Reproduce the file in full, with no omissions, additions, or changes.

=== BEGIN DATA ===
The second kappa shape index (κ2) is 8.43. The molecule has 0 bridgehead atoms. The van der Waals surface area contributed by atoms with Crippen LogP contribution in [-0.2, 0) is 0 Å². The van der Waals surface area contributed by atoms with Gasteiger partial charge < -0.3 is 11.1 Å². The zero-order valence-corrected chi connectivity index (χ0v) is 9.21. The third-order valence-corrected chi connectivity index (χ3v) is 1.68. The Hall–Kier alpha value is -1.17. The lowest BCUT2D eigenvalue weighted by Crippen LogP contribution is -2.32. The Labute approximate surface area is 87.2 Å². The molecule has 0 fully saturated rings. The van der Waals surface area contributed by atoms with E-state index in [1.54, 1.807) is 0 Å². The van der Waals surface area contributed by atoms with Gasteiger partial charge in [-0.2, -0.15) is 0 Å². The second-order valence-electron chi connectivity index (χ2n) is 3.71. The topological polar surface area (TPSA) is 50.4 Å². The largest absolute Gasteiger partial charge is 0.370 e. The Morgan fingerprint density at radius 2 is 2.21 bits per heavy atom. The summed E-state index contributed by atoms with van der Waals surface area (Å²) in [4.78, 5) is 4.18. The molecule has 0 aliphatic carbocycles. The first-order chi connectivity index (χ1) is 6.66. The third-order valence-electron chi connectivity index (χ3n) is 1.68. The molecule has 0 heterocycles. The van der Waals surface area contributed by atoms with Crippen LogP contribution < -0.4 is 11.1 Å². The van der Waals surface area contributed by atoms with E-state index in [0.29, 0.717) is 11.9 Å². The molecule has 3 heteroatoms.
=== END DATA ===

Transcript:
The second kappa shape index (κ2) is 8.43. The molecule has 0 bridgehead atoms. The van der Waals surface area contributed by atoms with Crippen LogP contribution in [-0.2, 0) is 0 Å². The van der Waals surface area contributed by atoms with Gasteiger partial charge < -0.3 is 11.1 Å². The zero-order valence-corrected chi connectivity index (χ0v) is 9.21. The third-order valence-corrected chi connectivity index (χ3v) is 1.68. The Hall–Kier alpha value is -1.17. The lowest BCUT2D eigenvalue weighted by Crippen LogP contribution is -2.32. The Labute approximate surface area is 87.2 Å². The molecule has 0 fully saturated rings. The van der Waals surface area contributed by atoms with E-state index in [1.54, 1.807) is 0 Å². The van der Waals surface area contributed by atoms with Gasteiger partial charge in [-0.2, -0.15) is 0 Å². The second-order valence-electron chi connectivity index (χ2n) is 3.71. The topological polar surface area (TPSA) is 50.4 Å². The largest absolute Gasteiger partial charge is 0.370 e. The Morgan fingerprint density at radius 2 is 2.21 bits per heavy atom. The summed E-state index contributed by atoms with van der Waals surface area (Å²) in [4.78, 5) is 4.18. The molecule has 0 aliphatic carbocycles. The first-order chi connectivity index (χ1) is 6.66. The third-order valence-electron chi connectivity index (χ3n) is 1.68. The molecule has 0 heterocycles. The van der Waals surface area contributed by atoms with Crippen LogP contribution < -0.4 is 11.1 Å². The van der Waals surface area contributed by atoms with E-state index in [0.29, 0.717) is 11.9 Å². The molecule has 3 heteroatoms.